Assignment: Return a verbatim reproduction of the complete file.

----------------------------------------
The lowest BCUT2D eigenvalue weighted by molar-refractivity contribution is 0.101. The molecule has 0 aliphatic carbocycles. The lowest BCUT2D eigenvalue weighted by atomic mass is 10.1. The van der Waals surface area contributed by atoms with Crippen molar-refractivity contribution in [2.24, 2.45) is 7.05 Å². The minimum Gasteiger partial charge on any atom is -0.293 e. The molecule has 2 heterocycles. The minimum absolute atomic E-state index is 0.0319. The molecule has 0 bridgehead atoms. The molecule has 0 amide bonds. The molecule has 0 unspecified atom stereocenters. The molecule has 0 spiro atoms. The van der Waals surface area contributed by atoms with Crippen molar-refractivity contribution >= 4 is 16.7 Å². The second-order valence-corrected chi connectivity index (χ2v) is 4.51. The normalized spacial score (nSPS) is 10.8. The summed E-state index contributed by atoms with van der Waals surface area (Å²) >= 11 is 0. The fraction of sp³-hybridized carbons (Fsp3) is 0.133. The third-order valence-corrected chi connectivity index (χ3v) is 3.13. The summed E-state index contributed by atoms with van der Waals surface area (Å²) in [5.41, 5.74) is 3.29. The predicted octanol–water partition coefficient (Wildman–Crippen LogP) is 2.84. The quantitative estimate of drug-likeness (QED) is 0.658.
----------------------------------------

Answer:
The lowest BCUT2D eigenvalue weighted by molar-refractivity contribution is 0.101. The molecule has 0 aliphatic carbocycles. The lowest BCUT2D eigenvalue weighted by atomic mass is 10.1. The van der Waals surface area contributed by atoms with Crippen molar-refractivity contribution in [2.24, 2.45) is 7.05 Å². The minimum Gasteiger partial charge on any atom is -0.293 e. The molecule has 2 heterocycles. The minimum absolute atomic E-state index is 0.0319. The molecule has 0 bridgehead atoms. The molecule has 0 amide bonds. The molecule has 0 unspecified atom stereocenters. The molecule has 0 spiro atoms. The van der Waals surface area contributed by atoms with Crippen molar-refractivity contribution >= 4 is 16.7 Å². The second-order valence-corrected chi connectivity index (χ2v) is 4.51. The normalized spacial score (nSPS) is 10.8. The summed E-state index contributed by atoms with van der Waals surface area (Å²) >= 11 is 0. The fraction of sp³-hybridized carbons (Fsp3) is 0.133. The third-order valence-corrected chi connectivity index (χ3v) is 3.13. The summed E-state index contributed by atoms with van der Waals surface area (Å²) in [5.41, 5.74) is 3.29. The predicted octanol–water partition coefficient (Wildman–Crippen LogP) is 2.84. The quantitative estimate of drug-likeness (QED) is 0.658.